5 Mistakes to Avoid in Product Development

Everyone has been there. Done that. Mistakes are a part of life and certainly part of the learning process. Here are some of the key mistakes observed in hundreds of product development teams. Knowing this, forewarned is fore-armed. How many of these do you recognize?

1. Losing Control of the Product Development Costs

A team is armed with a good kick-off scenario. The project is launching with a well-defined scope and set of requirements. Targets have been properly designated. The team knows the mission and its goals. Six months into the project, the project engineer runs a projected, costed bill of materials and then… SHOCK. The bill of materials projection rollup vastly exceeds the target cost. What happened?

In this scenario, the team lost focus on the projected cost implications in a myriad of technical decisions in the course of execution. Bad news can happen but, what you want is to have bad news discovered early. One tip for helping to identify bad news early (when there is time to course correct) is to start with sub-system and key component cost budgets. These need to be established early and validated frequently -- bi-weekly is not too frequent.

As an example, on complex product design projects involving electronics systems, establish early budget targets for the electronics (to the board level) and mechanical components or expected cost drivers. The numbers will likely vary as the project progresses but constant monitoring will enable the “puts and takes” to be assessed and over-runs remediated in a timely way. Worst case, cost vs. feature vs. requirements trade-offs can be made early in scenarios where it is anticipated that “the wheels are falling off the bus.” The sooner variances are confronted, the lower the impact to the project cost and schedule, or the disappointment when the features have been delivered at a cost that kills market acceptability.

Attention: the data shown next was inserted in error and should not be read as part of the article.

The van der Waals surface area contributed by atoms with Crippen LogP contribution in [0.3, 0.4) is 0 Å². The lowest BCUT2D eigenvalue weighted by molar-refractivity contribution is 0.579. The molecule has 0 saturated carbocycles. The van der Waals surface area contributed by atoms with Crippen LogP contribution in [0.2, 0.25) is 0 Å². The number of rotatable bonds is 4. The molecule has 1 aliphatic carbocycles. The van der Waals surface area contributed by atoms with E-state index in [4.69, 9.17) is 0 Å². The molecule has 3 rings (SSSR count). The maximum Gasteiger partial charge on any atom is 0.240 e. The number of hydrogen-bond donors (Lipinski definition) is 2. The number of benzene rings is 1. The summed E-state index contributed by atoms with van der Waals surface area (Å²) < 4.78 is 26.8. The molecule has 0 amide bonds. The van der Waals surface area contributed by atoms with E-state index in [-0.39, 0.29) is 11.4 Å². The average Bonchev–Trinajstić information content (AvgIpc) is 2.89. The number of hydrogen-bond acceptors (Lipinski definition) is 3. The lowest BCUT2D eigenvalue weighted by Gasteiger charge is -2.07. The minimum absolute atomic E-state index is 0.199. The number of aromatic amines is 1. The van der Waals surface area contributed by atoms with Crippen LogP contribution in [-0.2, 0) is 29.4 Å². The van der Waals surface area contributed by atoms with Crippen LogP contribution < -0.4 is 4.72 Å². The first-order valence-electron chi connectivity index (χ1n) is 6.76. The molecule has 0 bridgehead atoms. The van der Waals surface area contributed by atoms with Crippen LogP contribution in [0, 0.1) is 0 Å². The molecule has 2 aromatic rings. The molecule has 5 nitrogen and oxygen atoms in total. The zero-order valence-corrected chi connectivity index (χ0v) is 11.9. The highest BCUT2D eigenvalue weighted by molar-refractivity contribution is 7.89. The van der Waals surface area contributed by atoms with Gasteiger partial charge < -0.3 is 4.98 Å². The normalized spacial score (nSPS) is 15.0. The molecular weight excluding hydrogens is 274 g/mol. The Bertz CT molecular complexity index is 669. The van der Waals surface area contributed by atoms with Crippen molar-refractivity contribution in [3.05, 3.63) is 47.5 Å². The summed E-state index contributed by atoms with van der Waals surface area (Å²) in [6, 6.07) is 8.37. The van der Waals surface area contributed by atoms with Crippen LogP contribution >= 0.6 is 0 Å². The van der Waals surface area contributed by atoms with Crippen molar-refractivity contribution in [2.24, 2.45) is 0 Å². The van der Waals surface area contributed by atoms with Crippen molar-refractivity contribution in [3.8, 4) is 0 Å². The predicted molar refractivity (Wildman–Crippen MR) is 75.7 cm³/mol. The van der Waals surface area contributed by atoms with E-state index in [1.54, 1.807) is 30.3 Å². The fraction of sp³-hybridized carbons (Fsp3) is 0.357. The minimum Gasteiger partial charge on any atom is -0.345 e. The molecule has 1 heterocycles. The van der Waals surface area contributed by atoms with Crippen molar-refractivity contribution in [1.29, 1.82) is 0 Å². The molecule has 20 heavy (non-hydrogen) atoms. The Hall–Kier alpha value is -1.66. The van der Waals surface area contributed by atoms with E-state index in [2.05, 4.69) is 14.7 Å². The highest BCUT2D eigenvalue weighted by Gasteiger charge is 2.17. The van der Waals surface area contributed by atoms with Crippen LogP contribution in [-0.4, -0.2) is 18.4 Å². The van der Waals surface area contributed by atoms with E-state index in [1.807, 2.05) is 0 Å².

2. Losing Focus on the Product Requirements

In the heat of the project, it is easy to lose sight of the complete nature of the requirements that need to be driven into the product being developed. Often, these oversights are not discovered until late in the development process. The design may be so far along that missing features cannot practically be incorporated. Best case, correcting for the missing requirements may be quite costly in terms of schedule or development budget. Missing requirements can play havoc with trying to control product cost projections, as well.

3. Failure to Monitor Schedule

Again, in the heat of the project, it is not unusual for the team to lose sight of the project schedule. While hindsight is 20:20 and easy to realize, it takes effort to monitor and track schedules to completion. Some companies have elaborate tools for monitoring estimates to completion (ETC). Managing very large projects may involve regular activity to keep ETC under control. In smaller companies, startups, and smaller projects, such controls are

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